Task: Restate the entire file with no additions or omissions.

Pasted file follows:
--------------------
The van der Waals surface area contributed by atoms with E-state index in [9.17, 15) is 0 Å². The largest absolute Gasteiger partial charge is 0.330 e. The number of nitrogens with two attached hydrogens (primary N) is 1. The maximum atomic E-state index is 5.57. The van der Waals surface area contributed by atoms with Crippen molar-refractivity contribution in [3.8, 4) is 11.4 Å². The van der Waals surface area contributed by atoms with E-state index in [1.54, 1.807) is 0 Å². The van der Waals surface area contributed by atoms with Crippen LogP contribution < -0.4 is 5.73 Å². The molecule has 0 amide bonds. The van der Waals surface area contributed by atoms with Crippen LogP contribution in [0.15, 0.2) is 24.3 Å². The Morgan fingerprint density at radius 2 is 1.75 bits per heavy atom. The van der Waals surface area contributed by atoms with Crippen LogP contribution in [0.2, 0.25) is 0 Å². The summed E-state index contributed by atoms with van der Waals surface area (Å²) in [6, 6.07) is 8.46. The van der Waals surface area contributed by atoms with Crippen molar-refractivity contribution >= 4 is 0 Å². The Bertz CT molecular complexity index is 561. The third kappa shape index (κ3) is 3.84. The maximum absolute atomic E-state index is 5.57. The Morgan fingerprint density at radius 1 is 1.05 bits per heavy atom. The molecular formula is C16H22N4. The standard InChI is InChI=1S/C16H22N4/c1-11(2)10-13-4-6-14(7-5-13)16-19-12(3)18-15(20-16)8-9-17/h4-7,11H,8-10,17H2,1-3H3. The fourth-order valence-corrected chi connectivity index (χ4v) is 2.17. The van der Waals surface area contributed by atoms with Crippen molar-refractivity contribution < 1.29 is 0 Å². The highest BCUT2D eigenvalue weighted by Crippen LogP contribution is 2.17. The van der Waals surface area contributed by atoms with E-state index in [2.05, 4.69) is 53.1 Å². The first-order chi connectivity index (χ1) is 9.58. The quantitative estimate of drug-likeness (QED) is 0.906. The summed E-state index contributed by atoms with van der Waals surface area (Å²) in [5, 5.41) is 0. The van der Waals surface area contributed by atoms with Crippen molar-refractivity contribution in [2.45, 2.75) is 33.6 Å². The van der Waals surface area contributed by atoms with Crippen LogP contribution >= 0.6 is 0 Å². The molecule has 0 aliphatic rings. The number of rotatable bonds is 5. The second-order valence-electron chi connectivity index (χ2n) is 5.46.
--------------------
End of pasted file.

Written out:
The van der Waals surface area contributed by atoms with E-state index in [9.17, 15) is 0 Å². The largest absolute Gasteiger partial charge is 0.330 e. The number of nitrogens with two attached hydrogens (primary N) is 1. The maximum atomic E-state index is 5.57. The van der Waals surface area contributed by atoms with Crippen molar-refractivity contribution in [3.8, 4) is 11.4 Å². The van der Waals surface area contributed by atoms with E-state index in [1.54, 1.807) is 0 Å². The van der Waals surface area contributed by atoms with Crippen LogP contribution < -0.4 is 5.73 Å². The molecule has 0 amide bonds. The van der Waals surface area contributed by atoms with Crippen LogP contribution in [0.15, 0.2) is 24.3 Å². The Morgan fingerprint density at radius 2 is 1.75 bits per heavy atom. The van der Waals surface area contributed by atoms with Crippen LogP contribution in [0.2, 0.25) is 0 Å². The summed E-state index contributed by atoms with van der Waals surface area (Å²) in [6, 6.07) is 8.46. The van der Waals surface area contributed by atoms with Crippen molar-refractivity contribution >= 4 is 0 Å². The Bertz CT molecular complexity index is 561. The third kappa shape index (κ3) is 3.84. The maximum absolute atomic E-state index is 5.57. The Morgan fingerprint density at radius 1 is 1.05 bits per heavy atom. The molecular formula is C16H22N4. The standard InChI is InChI=1S/C16H22N4/c1-11(2)10-13-4-6-14(7-5-13)16-19-12(3)18-15(20-16)8-9-17/h4-7,11H,8-10,17H2,1-3H3. The fourth-order valence-corrected chi connectivity index (χ4v) is 2.17. The van der Waals surface area contributed by atoms with Crippen molar-refractivity contribution < 1.29 is 0 Å². The highest BCUT2D eigenvalue weighted by Crippen LogP contribution is 2.17. The van der Waals surface area contributed by atoms with E-state index in [2.05, 4.69) is 53.1 Å². The first-order chi connectivity index (χ1) is 9.58. The quantitative estimate of drug-likeness (QED) is 0.906. The summed E-state index contributed by atoms with van der Waals surface area (Å²) in [5, 5.41) is 0. The van der Waals surface area contributed by atoms with Crippen molar-refractivity contribution in [2.45, 2.75) is 33.6 Å². The van der Waals surface area contributed by atoms with Crippen LogP contribution >= 0.6 is 0 Å². The molecule has 0 aliphatic rings. The number of rotatable bonds is 5. The second-order valence-electron chi connectivity index (χ2n) is 5.46.